There's a splendid piece by A.C. Grayling on the value of education. In an exchange of views with Adrian Monck in Education Guardian, Grayling writes:
Like any appetite, the appetite for finding out, and thinking about what is learned, grows by feeding; and with the nourishment it provides, come other goods of mind and heart.OK, so you would have predicted, given my background, that I'd like a column expressing sentiments like those. But if you're inclined to take such sentiments for granted, just have a look at what Monck has to say:
[E]ducation should be a lifelong endeavour. When it is, it is richly satisfying and keeps minds fresh and flexible, and maintains interest in the possibilities of the world.
Where will the advances that take us forward in this century come from? Will they emerge from study of the 19th-century novel, or being able to translate Hesiod, or from theology (I'm open to bets)? You know the answer, and yet we continue to subsidise 30% of our undergraduates to study these subjects in universities. Are we nuts?The premise there seems to be that the sole public benefits of education come from scientific, technological and business advances. Subjects not directly contributing to these... mere 'academic entertainment'. A narrow mind? You judge: education is about 'job prospects'; not amongst other things, just that. Or perhaps I'm being unfair. Monck qualifies it:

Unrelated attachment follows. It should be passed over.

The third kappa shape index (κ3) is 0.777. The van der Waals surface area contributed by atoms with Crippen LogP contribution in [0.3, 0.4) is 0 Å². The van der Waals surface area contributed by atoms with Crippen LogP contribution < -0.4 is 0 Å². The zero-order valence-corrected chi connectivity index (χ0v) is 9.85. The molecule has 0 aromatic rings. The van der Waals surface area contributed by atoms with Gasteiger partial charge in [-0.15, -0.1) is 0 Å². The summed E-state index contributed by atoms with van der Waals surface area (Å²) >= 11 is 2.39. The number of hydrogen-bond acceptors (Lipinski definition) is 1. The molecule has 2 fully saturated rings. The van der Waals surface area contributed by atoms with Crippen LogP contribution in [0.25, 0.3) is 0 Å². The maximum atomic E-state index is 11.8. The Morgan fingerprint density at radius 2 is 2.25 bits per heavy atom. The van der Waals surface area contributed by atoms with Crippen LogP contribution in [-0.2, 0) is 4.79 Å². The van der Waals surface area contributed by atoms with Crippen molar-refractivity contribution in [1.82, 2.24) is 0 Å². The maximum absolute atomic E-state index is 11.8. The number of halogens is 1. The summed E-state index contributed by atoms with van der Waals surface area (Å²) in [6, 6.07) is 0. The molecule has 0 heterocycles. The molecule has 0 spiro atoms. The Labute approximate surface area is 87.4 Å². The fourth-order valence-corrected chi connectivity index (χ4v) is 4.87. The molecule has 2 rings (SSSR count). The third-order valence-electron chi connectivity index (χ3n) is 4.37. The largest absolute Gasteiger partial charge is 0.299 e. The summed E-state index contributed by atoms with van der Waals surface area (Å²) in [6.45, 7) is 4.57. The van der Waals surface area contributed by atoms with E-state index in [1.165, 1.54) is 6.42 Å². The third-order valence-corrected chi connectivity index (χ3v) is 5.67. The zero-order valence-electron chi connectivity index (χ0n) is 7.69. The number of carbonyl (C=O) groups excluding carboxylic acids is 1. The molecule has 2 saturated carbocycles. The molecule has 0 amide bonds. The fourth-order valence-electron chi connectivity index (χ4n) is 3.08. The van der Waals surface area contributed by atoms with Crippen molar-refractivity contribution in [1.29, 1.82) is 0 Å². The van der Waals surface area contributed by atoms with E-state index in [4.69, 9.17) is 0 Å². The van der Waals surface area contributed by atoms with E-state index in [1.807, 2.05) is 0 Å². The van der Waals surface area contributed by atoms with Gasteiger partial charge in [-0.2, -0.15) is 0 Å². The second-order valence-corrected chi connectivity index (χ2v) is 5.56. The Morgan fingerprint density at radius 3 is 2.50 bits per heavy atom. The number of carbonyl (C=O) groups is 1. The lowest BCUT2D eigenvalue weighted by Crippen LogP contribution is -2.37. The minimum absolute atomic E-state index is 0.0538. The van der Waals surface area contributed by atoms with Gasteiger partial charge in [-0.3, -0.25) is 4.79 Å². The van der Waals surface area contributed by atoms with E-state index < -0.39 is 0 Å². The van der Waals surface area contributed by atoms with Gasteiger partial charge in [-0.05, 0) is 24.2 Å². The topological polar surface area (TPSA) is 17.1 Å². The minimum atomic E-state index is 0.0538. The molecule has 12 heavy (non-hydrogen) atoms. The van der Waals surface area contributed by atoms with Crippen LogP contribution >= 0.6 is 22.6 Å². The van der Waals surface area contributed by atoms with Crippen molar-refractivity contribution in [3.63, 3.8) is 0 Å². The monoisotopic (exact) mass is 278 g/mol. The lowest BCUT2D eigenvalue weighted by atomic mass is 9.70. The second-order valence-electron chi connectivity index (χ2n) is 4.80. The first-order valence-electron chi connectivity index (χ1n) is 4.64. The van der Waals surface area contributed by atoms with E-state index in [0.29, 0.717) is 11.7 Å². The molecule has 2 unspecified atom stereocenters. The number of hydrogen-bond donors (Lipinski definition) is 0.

By all means let people study history, the classics, novels, the media. But let them do it in their spare time...Apart from the general philistinism of this, and apart from the impoverished vision of student life it entails, does it even make sense in an economist's terms to write as if there are no significant benefits from education in, broadly, the humanities?